Sprouts from Idaho producer may still be contaminated
An E. coli outbreak linked to a North Idaho sprouts producer may not be over yet.
Federal health officials say Evergreen Fresh Sprouts LLC of Moyie Springs, Idaho, produced and distributed more raw clover sprouts from the same seed lot associated with the May outbreak that sickened at least 18 people in five states.
As sprouts from this seed lot may still be in the marketplace, the U.S. Food and Drug Administration and the Centers for Disease Control and Prevention again are warning consumers not to eat clover sprouts from Evergreen. Avoid buying the company’s clover sprouts in stores and ask restaurants if their sprouts come from the producer, the agencies advised.
Last Thursday, the FDA met with Evergreen’s owner to advise the firm of its concerns that the seed lot linked to the outbreak of E. coli O121 may be contaminated and to encourage Evergreen to discontinue using those seeds to grow clover. Evergreen told the FDA it planned to discontinue using the seed lot, the agency said.
David Scharf, owner of Evergreen, did not return a call for comment Monday.
Seeds are considered the most likely source of contamination in most sprout-associated outbreaks, according to the FDA. Microbial contamination tends to be clustered and localized, and when contamination occurs sporadically and at low levels, a negative E. coli test result is not a guarantee of the absence of disease-causing germs in the seed lot, the agency said.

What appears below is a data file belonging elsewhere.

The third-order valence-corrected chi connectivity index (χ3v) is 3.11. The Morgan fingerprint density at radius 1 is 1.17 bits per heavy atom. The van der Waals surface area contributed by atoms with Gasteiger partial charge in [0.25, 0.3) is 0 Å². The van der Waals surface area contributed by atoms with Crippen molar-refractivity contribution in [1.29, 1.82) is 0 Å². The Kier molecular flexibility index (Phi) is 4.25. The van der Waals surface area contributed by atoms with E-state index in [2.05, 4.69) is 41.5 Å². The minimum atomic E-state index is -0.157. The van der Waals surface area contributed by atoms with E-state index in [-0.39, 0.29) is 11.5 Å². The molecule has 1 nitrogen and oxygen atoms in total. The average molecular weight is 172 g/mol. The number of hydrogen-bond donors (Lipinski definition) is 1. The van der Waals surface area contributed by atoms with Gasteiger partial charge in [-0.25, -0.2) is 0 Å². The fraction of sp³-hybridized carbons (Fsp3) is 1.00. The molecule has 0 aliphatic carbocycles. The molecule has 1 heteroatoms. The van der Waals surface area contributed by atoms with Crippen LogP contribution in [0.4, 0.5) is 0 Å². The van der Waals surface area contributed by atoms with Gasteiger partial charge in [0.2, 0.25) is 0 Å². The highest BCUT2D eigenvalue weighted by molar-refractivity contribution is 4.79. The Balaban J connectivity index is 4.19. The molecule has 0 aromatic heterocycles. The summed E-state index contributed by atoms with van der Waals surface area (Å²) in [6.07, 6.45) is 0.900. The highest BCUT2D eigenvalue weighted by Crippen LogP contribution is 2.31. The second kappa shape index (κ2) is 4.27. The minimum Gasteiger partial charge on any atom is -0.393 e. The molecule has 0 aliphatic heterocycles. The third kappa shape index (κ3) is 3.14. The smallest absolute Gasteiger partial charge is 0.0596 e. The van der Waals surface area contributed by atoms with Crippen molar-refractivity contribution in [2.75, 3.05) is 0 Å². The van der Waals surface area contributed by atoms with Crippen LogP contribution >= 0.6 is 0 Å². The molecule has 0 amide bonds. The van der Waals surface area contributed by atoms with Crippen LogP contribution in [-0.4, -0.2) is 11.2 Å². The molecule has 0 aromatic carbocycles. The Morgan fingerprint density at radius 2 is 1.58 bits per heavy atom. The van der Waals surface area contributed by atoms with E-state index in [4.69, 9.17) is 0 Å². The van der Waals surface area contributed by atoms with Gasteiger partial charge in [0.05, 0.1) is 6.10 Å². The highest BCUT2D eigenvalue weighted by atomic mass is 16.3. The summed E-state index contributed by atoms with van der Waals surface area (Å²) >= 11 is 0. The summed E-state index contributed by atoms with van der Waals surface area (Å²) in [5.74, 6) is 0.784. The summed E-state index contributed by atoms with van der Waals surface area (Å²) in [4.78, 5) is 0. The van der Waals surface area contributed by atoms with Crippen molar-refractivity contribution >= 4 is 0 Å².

“If there is reason to believe that a specific seed lot has been associated with foodborne illness, there is reason to believe that other parts of that lot may be contaminated,” the FDA said. “It is important to note that the environmental conditions that promote sprout growth will also promote the growth of disease-causing germs.”
The outbreak sickened 11 people in Washington, three in Idaho and others in Montana, Utah and Michigan, health officials said. Twelve people reported eating raw clover sprouts in the week before becoming ill, and eight were hospitalized.
E. coli is a bacterial infection that causes diarrhea, often bloody, as well as severe abdominal cramps, vomiting and a low-grade fever. Most people recover in five to seven days, but E. coli can be severe and life-threatening, particularly for very young children and the elderly.